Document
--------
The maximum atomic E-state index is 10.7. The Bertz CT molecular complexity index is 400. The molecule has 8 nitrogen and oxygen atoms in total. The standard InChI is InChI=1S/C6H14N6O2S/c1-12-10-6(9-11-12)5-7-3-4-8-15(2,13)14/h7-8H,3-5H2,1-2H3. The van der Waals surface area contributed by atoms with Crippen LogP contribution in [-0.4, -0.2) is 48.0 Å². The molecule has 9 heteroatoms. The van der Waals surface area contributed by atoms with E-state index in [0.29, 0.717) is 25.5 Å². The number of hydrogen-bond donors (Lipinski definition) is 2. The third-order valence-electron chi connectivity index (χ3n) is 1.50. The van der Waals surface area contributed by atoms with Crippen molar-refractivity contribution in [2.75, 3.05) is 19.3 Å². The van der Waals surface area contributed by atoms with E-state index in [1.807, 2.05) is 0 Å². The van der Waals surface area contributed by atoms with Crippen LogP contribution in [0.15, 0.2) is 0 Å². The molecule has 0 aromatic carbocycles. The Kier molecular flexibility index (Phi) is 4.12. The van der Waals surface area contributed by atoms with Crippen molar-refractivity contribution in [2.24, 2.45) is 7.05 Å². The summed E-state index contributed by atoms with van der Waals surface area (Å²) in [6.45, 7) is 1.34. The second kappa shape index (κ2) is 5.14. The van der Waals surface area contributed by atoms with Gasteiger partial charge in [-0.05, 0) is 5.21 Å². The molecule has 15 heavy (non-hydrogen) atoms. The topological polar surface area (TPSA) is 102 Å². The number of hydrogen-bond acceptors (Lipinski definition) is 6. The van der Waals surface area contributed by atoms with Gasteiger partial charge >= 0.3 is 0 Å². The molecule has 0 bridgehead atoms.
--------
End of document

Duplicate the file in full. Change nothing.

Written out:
The maximum atomic E-state index is 10.7. The Bertz CT molecular complexity index is 400. The molecule has 8 nitrogen and oxygen atoms in total. The standard InChI is InChI=1S/C6H14N6O2S/c1-12-10-6(9-11-12)5-7-3-4-8-15(2,13)14/h7-8H,3-5H2,1-2H3. The van der Waals surface area contributed by atoms with Crippen LogP contribution in [-0.4, -0.2) is 48.0 Å². The molecule has 9 heteroatoms. The van der Waals surface area contributed by atoms with E-state index in [0.29, 0.717) is 25.5 Å². The number of hydrogen-bond donors (Lipinski definition) is 2. The third-order valence-electron chi connectivity index (χ3n) is 1.50. The van der Waals surface area contributed by atoms with Crippen molar-refractivity contribution in [2.75, 3.05) is 19.3 Å². The van der Waals surface area contributed by atoms with E-state index in [1.807, 2.05) is 0 Å². The van der Waals surface area contributed by atoms with Crippen LogP contribution in [0.15, 0.2) is 0 Å². The molecule has 0 aromatic carbocycles. The Kier molecular flexibility index (Phi) is 4.12. The van der Waals surface area contributed by atoms with Crippen molar-refractivity contribution in [2.24, 2.45) is 7.05 Å². The summed E-state index contributed by atoms with van der Waals surface area (Å²) in [6.45, 7) is 1.34. The second kappa shape index (κ2) is 5.14. The van der Waals surface area contributed by atoms with Gasteiger partial charge in [-0.05, 0) is 5.21 Å². The molecule has 15 heavy (non-hydrogen) atoms. The topological polar surface area (TPSA) is 102 Å². The number of hydrogen-bond acceptors (Lipinski definition) is 6. The van der Waals surface area contributed by atoms with Gasteiger partial charge >= 0.3 is 0 Å². The molecule has 0 bridgehead atoms.